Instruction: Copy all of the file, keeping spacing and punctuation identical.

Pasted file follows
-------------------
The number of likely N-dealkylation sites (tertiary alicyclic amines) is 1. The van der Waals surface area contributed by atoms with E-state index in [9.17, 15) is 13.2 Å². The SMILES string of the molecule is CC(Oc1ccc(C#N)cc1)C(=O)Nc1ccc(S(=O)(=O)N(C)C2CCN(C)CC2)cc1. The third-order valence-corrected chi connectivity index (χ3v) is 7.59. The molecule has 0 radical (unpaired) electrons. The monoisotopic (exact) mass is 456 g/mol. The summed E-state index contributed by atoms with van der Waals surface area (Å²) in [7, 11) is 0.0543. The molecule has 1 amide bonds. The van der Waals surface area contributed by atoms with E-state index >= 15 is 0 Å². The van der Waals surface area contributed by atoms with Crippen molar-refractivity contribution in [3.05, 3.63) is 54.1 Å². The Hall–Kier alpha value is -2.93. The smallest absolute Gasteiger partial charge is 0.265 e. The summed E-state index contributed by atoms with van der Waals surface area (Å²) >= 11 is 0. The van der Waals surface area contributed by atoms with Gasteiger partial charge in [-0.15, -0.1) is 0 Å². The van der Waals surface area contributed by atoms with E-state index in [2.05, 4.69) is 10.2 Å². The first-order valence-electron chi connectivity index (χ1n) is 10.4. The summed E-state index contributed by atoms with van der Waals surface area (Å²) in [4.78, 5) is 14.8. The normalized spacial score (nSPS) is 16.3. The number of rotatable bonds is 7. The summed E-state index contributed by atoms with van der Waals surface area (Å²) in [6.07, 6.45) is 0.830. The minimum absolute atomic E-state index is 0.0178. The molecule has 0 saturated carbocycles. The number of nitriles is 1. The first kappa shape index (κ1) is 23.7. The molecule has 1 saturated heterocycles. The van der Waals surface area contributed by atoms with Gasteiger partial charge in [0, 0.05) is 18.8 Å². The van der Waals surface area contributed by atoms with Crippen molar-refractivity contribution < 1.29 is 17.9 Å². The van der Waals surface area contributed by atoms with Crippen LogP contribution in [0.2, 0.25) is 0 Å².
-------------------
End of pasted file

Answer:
The number of likely N-dealkylation sites (tertiary alicyclic amines) is 1. The van der Waals surface area contributed by atoms with E-state index in [9.17, 15) is 13.2 Å². The SMILES string of the molecule is CC(Oc1ccc(C#N)cc1)C(=O)Nc1ccc(S(=O)(=O)N(C)C2CCN(C)CC2)cc1. The third-order valence-corrected chi connectivity index (χ3v) is 7.59. The molecule has 0 radical (unpaired) electrons. The monoisotopic (exact) mass is 456 g/mol. The summed E-state index contributed by atoms with van der Waals surface area (Å²) in [7, 11) is 0.0543. The molecule has 1 amide bonds. The van der Waals surface area contributed by atoms with E-state index >= 15 is 0 Å². The van der Waals surface area contributed by atoms with Crippen molar-refractivity contribution in [3.05, 3.63) is 54.1 Å². The Hall–Kier alpha value is -2.93. The smallest absolute Gasteiger partial charge is 0.265 e. The summed E-state index contributed by atoms with van der Waals surface area (Å²) >= 11 is 0. The van der Waals surface area contributed by atoms with Gasteiger partial charge in [-0.15, -0.1) is 0 Å². The van der Waals surface area contributed by atoms with E-state index in [2.05, 4.69) is 10.2 Å². The first-order valence-electron chi connectivity index (χ1n) is 10.4. The summed E-state index contributed by atoms with van der Waals surface area (Å²) in [4.78, 5) is 14.8. The normalized spacial score (nSPS) is 16.3. The number of rotatable bonds is 7. The summed E-state index contributed by atoms with van der Waals surface area (Å²) in [6.07, 6.45) is 0.830. The minimum absolute atomic E-state index is 0.0178. The molecule has 0 saturated carbocycles. The number of nitriles is 1. The first kappa shape index (κ1) is 23.7. The molecule has 1 saturated heterocycles. The van der Waals surface area contributed by atoms with Gasteiger partial charge in [0, 0.05) is 18.8 Å². The van der Waals surface area contributed by atoms with Crippen molar-refractivity contribution < 1.29 is 17.9 Å². The van der Waals surface area contributed by atoms with Crippen LogP contribution in [0.2, 0.25) is 0 Å².